‘Thou shalt worship the arts for what they are’. So says John Tusa, director of the Barbican Centre in London, in a speech transcript that laments the state of the arts – both its overabundance and undersignificance in society today. With ten commandments of his own, Tusa tackles such issues as profits, performance indicators, history, philanthropy, and the common good. Perhaps his most interesting point though has to do with the shift away from the arts as a source for inspiration…
The proposition here is that the social, political and cultural events of the 1960s created a new world, a new sensibility where the present was more important than the past; where the instant was valued more highly than the considered; where the sheer immediacy of new creation was more satisfying than any connection with the achievements of the past; and where awareness of the potential of the future was valued more than the accumulated sense of past knowledge. It was a world, too, where the availability of information became separated from understanding of that information, and a historical perspective was rejected as prescriptive and authoritarian.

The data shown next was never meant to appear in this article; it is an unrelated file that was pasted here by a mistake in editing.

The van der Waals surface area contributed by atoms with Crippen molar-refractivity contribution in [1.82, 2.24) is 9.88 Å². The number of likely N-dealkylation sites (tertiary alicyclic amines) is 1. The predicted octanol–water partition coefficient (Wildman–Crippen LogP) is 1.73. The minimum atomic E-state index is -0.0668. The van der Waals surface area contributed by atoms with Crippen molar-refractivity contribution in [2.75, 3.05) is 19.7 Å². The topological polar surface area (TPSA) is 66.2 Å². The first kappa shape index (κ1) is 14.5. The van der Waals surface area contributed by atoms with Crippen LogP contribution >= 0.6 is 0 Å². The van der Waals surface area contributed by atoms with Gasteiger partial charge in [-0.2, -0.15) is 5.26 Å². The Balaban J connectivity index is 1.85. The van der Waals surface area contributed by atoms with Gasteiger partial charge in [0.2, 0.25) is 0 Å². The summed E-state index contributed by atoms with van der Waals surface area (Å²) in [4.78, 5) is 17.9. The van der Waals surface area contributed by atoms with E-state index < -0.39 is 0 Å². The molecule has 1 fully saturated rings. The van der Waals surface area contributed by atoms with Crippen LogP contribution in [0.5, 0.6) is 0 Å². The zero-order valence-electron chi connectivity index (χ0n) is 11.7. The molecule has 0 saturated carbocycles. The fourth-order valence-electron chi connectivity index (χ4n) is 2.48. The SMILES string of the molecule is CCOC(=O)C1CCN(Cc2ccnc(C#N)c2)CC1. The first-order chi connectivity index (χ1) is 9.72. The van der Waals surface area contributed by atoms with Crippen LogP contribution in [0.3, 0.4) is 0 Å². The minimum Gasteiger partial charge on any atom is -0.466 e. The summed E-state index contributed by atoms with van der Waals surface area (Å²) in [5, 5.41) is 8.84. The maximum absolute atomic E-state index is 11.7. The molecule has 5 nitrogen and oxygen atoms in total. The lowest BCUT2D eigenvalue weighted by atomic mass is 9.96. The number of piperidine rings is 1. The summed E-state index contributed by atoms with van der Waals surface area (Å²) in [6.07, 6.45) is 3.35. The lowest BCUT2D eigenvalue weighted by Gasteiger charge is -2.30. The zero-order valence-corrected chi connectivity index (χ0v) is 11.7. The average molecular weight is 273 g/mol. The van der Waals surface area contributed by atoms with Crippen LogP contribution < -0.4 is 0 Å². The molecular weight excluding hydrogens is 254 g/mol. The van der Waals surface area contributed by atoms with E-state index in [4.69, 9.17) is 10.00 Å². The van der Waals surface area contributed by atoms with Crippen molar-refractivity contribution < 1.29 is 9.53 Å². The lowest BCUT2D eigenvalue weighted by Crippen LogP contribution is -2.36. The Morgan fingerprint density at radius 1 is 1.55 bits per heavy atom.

Far from withdrawing from the challenge of the busy, modern world, we should think of the millions who have yet to enjoy the revelation of their first sound of Beethoven, their first sight of Picasso, their first look at Michelangelo, and who will be bowled over by the experience. We should not forget that the most radical artists of today, including composers such as Alfred Schnittke and John Adams, find essential inspiration from the past for their creation of the new.
We know that the collective experiences conjured in these places contribute to the way society feels; the ideas generated there shape the way we understand; the images created there colour the way we see. And we know that any society which cuts itself off from such a body of inspiration, does risk cutting itself off from the future. At their best, the arts are a creative test bed where the best of the past is combined with the openness of the present to produce the transformation of the new.